Evaluate your project
A project is not complete until you have evaluated it; looking at what has worked, what hasn’t worked, considering why and enabling this knowledge to be used next time.
If you have received grant funding you will almost certainly be required to submit an evaluation of the project to funders. It is very difficult to evaluate retrospectively, especially for a long or complicated project. So, it’s best to start early... and plan for your evaluation right from the beginning.
National Lottery Heritage Fund: tips and tools for evaluation
Joseph Rowntree Foundation: evaluating community projects
All Churches Trust: evaluating tips
Recording with photographs
We recommend taking photos right through the project with before and afters. We have visited projects that have had photo books printed at the end of a project, visually recording the whole journey. Today, there are also pleny of apps available for your smartphones and tablets, which allow you to record a photo or video a day which can be easily merged into a photo album or video.
In order to evaluate your project there must be clear objectives and goals. These may be dates (for planning and preparation), financial (for fundraising) or key stages (for building work).
Whatever they are, all your objectives should be SMART:
- specific: who, what, where, when, which, why
- measurable: how know when each objective is achieved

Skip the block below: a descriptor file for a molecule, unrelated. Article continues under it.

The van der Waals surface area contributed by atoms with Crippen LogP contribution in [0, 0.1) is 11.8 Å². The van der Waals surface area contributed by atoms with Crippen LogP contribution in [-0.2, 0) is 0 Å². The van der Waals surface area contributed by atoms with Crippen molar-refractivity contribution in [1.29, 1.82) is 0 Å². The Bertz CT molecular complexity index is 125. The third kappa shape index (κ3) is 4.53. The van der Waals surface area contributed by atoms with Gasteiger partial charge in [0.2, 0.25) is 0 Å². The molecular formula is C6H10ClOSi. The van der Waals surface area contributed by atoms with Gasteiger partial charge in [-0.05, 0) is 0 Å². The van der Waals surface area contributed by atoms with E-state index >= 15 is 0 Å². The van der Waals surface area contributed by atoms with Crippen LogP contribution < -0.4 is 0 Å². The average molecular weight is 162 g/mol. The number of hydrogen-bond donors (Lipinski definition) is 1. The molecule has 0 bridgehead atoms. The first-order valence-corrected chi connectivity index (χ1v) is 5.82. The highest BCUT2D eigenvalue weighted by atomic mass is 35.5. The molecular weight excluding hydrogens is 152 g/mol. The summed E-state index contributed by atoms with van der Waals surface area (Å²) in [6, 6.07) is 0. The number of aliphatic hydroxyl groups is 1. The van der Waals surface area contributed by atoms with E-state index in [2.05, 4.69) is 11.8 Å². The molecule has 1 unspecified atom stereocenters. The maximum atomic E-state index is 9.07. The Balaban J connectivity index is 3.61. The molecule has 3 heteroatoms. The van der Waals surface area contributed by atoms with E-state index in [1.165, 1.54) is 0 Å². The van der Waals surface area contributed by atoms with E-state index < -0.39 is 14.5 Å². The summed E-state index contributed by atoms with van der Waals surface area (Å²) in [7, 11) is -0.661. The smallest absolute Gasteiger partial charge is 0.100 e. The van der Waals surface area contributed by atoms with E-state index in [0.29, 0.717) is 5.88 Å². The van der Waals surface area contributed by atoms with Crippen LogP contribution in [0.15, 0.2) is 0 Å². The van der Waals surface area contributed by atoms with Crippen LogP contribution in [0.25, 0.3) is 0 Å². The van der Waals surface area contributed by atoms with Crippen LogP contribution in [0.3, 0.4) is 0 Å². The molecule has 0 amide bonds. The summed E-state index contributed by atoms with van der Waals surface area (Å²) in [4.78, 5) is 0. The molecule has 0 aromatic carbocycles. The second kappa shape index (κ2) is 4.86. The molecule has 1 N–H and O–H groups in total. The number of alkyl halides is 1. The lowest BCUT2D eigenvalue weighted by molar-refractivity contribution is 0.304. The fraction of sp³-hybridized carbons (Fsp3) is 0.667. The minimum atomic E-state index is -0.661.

- attainable: ensure each objective is realistic within your project, timetable and budget
- relevant: ensure each objective is in line with the others, driving the project forward
- time bound: setting a timetable stops the project slipping and being overtaken by day to day issues
Types of evaluation
You should try and evaluate your project: whilst it is happening, in order to make small adjustments and tweaks; at completion of the major works, to evaluate the process and experience: and, after a set period of time, to assess more long term impact.
Ongoing evaluation may seem like an unnecessary additional task if you are already short of time and resources. But it can help to keep your project team enthused and focused, to check progress against goals and timetables and to prepare reports for funders and other supporters.
Your ongoing evaluations may include financial checks and measures, regular site inspections and evaluating potential opportunities for added works as and when they arrive.
Project completion evaluation
A comprehensive evaluation of your project, what happened and what changed is a great legacy to leave alongside the actual building work. It will give those who come after you the knowledge you as the project team have in your heads... just think how useful and interesting it would have been to have the rationale and process behind adding your 15th century tower (for example).
Your project completion evaluation will probably include all reports from your architect and contractors, as well as full financial information and project management reports. It should be sent to all major funders of the project.
Long term evaluation
Long term evaluation is more about the impact of your project on the people within your church and community. It is much more subjective, and is best achieved by asking open questions about the project before, during, and then some time after completion.
Your long term evaluation will probably be more difficult to quantify in a report, however it is these long term and sustainable benefits which funders are often most interested in so try and capture them.